17 Copyright © 2007 Pearson Education, Inc. Slide 4-17 Simple versus Multi-tiered Web Site Architecture System architecture: refers to the arrangement of software, machinery, and tasks in an information system needed to achieve a specific functionality Two-tier architecture: Web server responds to requests for Web pages and a database server provides backend data storage Multi-tier architecture: Web server is linked to a middle-tier layer that typically includes a series of application servers that perform specific tasks, as well as to a backend layer of existing corporate systems

18 Copyright © 2007 Pearson Education, Inc. Slide 4-18 Two-Tier E-commerce Architecture Figure 4.9(a), Page 207

19 Copyright © 2007 Pearson Education, Inc. Slide 4-19 Multi-tier E-commerce Architecture Figure 4.9(b), Page 207

20 Copyright © 2007 Pearson Education, Inc. Slide 4-20 Web Server Software All e-commerce sites require basic Web server software to answer HTTP requests from customers Apache is the leading Web server software; works only with UNIX operating systems (No longer true!!!!) Microsoft’s Internet Information Server (IIS) is the second major Web server software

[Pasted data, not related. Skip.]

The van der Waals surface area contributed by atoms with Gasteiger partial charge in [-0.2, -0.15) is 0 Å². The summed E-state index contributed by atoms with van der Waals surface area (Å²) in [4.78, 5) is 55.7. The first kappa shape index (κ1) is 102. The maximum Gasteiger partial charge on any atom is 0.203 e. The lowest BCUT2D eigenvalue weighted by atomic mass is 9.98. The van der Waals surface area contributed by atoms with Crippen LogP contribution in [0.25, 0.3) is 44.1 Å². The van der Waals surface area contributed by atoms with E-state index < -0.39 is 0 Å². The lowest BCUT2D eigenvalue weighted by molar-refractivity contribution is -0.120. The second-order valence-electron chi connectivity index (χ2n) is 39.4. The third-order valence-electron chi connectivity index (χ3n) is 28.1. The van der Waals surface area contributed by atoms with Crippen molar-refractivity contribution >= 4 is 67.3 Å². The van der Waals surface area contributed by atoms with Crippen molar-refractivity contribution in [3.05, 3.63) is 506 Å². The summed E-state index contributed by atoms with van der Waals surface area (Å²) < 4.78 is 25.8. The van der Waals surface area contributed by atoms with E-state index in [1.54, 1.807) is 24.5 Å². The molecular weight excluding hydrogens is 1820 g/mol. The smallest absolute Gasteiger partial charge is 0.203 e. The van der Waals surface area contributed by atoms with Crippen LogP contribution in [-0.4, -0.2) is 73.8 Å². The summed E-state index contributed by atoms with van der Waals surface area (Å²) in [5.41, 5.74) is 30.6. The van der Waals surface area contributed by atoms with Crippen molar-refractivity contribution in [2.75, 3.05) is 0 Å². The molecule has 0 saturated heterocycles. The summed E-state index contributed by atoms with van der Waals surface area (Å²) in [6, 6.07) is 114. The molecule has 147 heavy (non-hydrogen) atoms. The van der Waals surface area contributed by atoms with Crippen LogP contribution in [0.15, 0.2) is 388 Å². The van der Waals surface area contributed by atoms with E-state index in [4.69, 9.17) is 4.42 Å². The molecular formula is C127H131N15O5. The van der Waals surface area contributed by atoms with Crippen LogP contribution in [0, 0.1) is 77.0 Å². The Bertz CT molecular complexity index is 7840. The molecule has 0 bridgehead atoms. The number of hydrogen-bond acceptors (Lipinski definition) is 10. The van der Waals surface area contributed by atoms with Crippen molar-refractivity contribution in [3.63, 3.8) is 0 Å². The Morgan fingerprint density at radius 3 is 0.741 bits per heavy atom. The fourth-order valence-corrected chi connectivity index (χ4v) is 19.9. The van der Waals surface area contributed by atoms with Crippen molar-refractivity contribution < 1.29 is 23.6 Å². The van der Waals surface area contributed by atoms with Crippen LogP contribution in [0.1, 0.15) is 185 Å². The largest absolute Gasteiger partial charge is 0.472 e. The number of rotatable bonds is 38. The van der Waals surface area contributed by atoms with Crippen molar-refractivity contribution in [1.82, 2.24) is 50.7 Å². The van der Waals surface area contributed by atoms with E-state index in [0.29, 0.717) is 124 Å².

21 Copyright © 2007 Pearson Education, Inc. Slide 4-21 Basic Functionality Provided by Web Servers Table 4.3, Page 209

22 Copyright © 2007 Pearson Education, Inc. Slide 4-22 Site Management Tools All Web servers contain basic site management tools that verify that links on pages are still valid and also identify orphan files Additional site management software and services such as those provided by Webtrends can be purchased (See your textbook for a display of the Webtrends screens) WebPosition.aspx WebPosition.aspx

23 Copyright © 2007 Pearson Education, Inc. Slide 4-23 Dynamic Page Generation Tools Dynamic page generation: contents of Web page are stored as objects in a database rather than being hard-coded in HTML, and are fetched when needed from database Tools include CGI (Common Gateway Interface), ASP (Active Server Pages), JSP (Java Server Pages), PHP, etc.

24 Copyright © 2007 Pearson Education, Inc. Slide 4-24 Application Servers Web application servers: software programs that provide specific business functionality required of a Web site Are an example of middleware software A number of different types available, providing a variety of functionality